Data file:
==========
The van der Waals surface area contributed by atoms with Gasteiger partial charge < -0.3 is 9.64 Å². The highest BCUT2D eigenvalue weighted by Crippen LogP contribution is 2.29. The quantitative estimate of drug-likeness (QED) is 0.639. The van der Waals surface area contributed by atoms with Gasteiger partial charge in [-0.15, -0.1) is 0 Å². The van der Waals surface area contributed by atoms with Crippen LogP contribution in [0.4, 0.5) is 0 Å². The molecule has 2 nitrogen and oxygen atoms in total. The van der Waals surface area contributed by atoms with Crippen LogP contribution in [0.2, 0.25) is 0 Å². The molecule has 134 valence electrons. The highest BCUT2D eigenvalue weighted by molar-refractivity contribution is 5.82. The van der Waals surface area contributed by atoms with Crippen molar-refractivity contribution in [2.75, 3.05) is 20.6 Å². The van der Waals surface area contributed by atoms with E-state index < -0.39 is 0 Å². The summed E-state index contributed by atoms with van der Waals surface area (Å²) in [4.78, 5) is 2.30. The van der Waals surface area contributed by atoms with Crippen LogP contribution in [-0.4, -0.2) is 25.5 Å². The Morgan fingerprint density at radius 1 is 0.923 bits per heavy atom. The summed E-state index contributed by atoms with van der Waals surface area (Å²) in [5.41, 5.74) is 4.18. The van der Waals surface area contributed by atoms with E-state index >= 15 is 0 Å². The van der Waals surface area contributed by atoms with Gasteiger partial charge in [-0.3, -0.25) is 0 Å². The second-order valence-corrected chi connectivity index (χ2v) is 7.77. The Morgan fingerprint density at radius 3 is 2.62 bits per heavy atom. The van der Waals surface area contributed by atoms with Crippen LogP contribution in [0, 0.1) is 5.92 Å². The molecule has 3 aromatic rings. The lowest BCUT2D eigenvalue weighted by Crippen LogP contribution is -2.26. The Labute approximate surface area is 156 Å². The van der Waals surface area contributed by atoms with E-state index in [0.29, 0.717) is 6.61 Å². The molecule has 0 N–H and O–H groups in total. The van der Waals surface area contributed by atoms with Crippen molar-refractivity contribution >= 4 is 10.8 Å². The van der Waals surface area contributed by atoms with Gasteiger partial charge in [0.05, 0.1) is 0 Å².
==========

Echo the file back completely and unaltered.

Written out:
The van der Waals surface area contributed by atoms with Gasteiger partial charge < -0.3 is 9.64 Å². The highest BCUT2D eigenvalue weighted by Crippen LogP contribution is 2.29. The quantitative estimate of drug-likeness (QED) is 0.639. The van der Waals surface area contributed by atoms with Gasteiger partial charge in [-0.15, -0.1) is 0 Å². The van der Waals surface area contributed by atoms with Crippen LogP contribution in [0.4, 0.5) is 0 Å². The molecule has 2 nitrogen and oxygen atoms in total. The van der Waals surface area contributed by atoms with Crippen LogP contribution in [0.2, 0.25) is 0 Å². The molecule has 134 valence electrons. The highest BCUT2D eigenvalue weighted by molar-refractivity contribution is 5.82. The van der Waals surface area contributed by atoms with Crippen molar-refractivity contribution in [2.75, 3.05) is 20.6 Å². The van der Waals surface area contributed by atoms with E-state index < -0.39 is 0 Å². The summed E-state index contributed by atoms with van der Waals surface area (Å²) in [4.78, 5) is 2.30. The van der Waals surface area contributed by atoms with Crippen LogP contribution in [-0.4, -0.2) is 25.5 Å². The Morgan fingerprint density at radius 1 is 0.923 bits per heavy atom. The summed E-state index contributed by atoms with van der Waals surface area (Å²) in [5.41, 5.74) is 4.18. The van der Waals surface area contributed by atoms with E-state index >= 15 is 0 Å². The van der Waals surface area contributed by atoms with Gasteiger partial charge in [-0.3, -0.25) is 0 Å². The second-order valence-corrected chi connectivity index (χ2v) is 7.77. The Morgan fingerprint density at radius 3 is 2.62 bits per heavy atom. The van der Waals surface area contributed by atoms with Crippen LogP contribution in [0, 0.1) is 5.92 Å². The molecule has 3 aromatic rings. The lowest BCUT2D eigenvalue weighted by Crippen LogP contribution is -2.26. The Labute approximate surface area is 156 Å². The van der Waals surface area contributed by atoms with E-state index in [0.29, 0.717) is 6.61 Å². The molecule has 0 N–H and O–H groups in total. The van der Waals surface area contributed by atoms with Crippen molar-refractivity contribution >= 4 is 10.8 Å². The van der Waals surface area contributed by atoms with Gasteiger partial charge in [0.05, 0.1) is 0 Å².